NEW YORK (TheStreet) -- Investors have been cool toward energy stocks. During the first quarter, the average energy mutual fund gained 0.5%, trailing the S&P 500 by 5 percentage points, according to Morningstar.
Analysts cite a variety of reasons for the lack of interest. Investors worry that the big integrated oil companies have become sluggish giants, unable to find new reserves. In addition, natural gas and coal companies seem to be plagued by excess supplies.
But some fund managers argue that energy stocks have gotten too cheap, especially after oil prices surged to a 17-month high yesterday on a brighter outlook for the U.S. economy.
sells for eight times this year's earnings estimates, a modest price at a time when the S&P 500 has a multiple of 15. Other blue chips with single-digit multiples include
"The integrated companies sell at significant discounts to the S&P 500," says Tom Nelson, an analyst with
Guinness Atkinson Global Energy Fund
. "Over the years, there have been extended periods when energy stocks traded at a premium."
To bet on a revival of the sector, consider an energy fund. If oil prices climb this year, as some analysts expect, the funds could outdo the S&P 500 by a wide margin. In addition, an energy fund can help to diversify a portfolio, since the industry sometimes rises when most other stocks are falling.
Keep in mind that energy funds follow a variety of strategies. Some funds focus on blue chips, while other managers emphasize smaller companies that promise to deliver higher returns -- and more risk.
An aggressive choice is
BlackRock Energy & Resources
, which has returned 10% annually during the past five years, outperforming 70% of competitors and topping the S&P 500 by 8 percentage points. Managers Dan Rice and Denis Walsh favor smaller companies. When they spot an energy subsector that's undervalued, they overweight the bargains.
The fund currently has a big weighting in coal stocks. Holdings include
. Those stocks have fallen out of favor because demand for coal is flat in the U.S. Environmental concerns could hamper coal sales for years. But Rice says coal prices are bound to climb because of increasing demand in developing countries. He says China and India alone will need to import 70 million tons of coal in the next year.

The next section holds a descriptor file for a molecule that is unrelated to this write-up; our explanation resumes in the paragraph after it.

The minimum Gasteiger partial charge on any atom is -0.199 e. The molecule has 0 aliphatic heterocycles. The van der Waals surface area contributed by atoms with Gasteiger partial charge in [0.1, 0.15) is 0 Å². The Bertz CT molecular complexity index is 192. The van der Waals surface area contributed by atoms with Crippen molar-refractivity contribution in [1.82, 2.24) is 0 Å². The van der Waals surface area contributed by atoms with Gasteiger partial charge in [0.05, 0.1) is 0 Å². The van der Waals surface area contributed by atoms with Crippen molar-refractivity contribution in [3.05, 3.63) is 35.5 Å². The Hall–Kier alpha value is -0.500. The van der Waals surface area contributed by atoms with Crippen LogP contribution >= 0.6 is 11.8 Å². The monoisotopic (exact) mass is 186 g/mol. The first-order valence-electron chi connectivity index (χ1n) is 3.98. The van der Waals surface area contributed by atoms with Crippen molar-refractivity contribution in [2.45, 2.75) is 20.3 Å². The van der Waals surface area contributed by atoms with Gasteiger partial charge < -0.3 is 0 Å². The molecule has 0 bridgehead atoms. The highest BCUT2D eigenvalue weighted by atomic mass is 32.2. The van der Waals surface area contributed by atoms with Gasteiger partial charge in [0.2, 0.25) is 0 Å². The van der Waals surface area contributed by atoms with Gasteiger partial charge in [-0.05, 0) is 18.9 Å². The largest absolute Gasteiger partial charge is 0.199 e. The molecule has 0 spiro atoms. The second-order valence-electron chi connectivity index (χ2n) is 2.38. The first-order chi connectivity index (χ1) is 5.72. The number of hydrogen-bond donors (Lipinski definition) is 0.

To satisfy their needs, the Asian countries will have to buy U.S. coal. "Inventories in the U.S. will get to critically low levels next year, and that will send prices up," Rice says.
To hold a mix of big integrated oil stocks and smaller exploration companies, consider Guinness Atkinson Global Energy, which has returned 12.4% annually during the past five years, beating 99% of competitors. Integrated oil companies in the fund's portfolio include Chevron and ConocoPhillips.
Guinness Atkinson's Nelson says oil shares are depressed because investors believe integrated companies aren't finding enough new reserves to replace old production. That is a recipe for slow growth. But Nelson says the top companies are enormously profitable, and they're using some of their spare cash to buy back shares.
As the number of shares is reduced, the amount of oil reserves per share increases. "Total production is growing slowly, but the production per share is growing quite quickly," Nelson says.
For a fund that taps into faster-growing companies, consider
Waddell & Reed Energy
, which has returned 3.4% annually during the past three years, exceeding 79% of competitors. Manager David Ginther owns a few integrated companies, but he favors exploration and service stocks that can show long-term growth.
Ginther says that when oil prices dropped below $40 a barrel late in 2008, exploration activity slowed. But now that prices are back above $80, exploration is increasing. The growth should continue as global demand for energy rises in coming years.
Ginther is particularly keen on service companies, which provide software and equipment that integrated companies use to produce oil. A holding is
, the largest oil-service company.
"They invest heavily in research, and that will enable them to increase their market share in the Middle East and other areas," Ginther says.
Another oil-service holding is
. The company has a strong position in North America.
Cautious investors may prefer
Franklin Natural Resources
, which has returned 10.3% annually during the past five years. The fund keeps about two thirds of its assets in blue chips with the rest in smaller companies with growth potential.
A mid-cap holding is
, which is developing equipment for deep-water drilling. Another holding with growth potential is
, an exploration and production company that has achieved large discoveries in deep water. The company has been producing natural gas off the coast of Israel, a country that has long faced problems obtaining energy. "This is a major growth market because Israel needs energy security," manager Fred Fromm says.
Stan Luxenberg is a freelance writer who specializes in mutual funds and investing. He was formerly executive editor of Individual Investor magazine.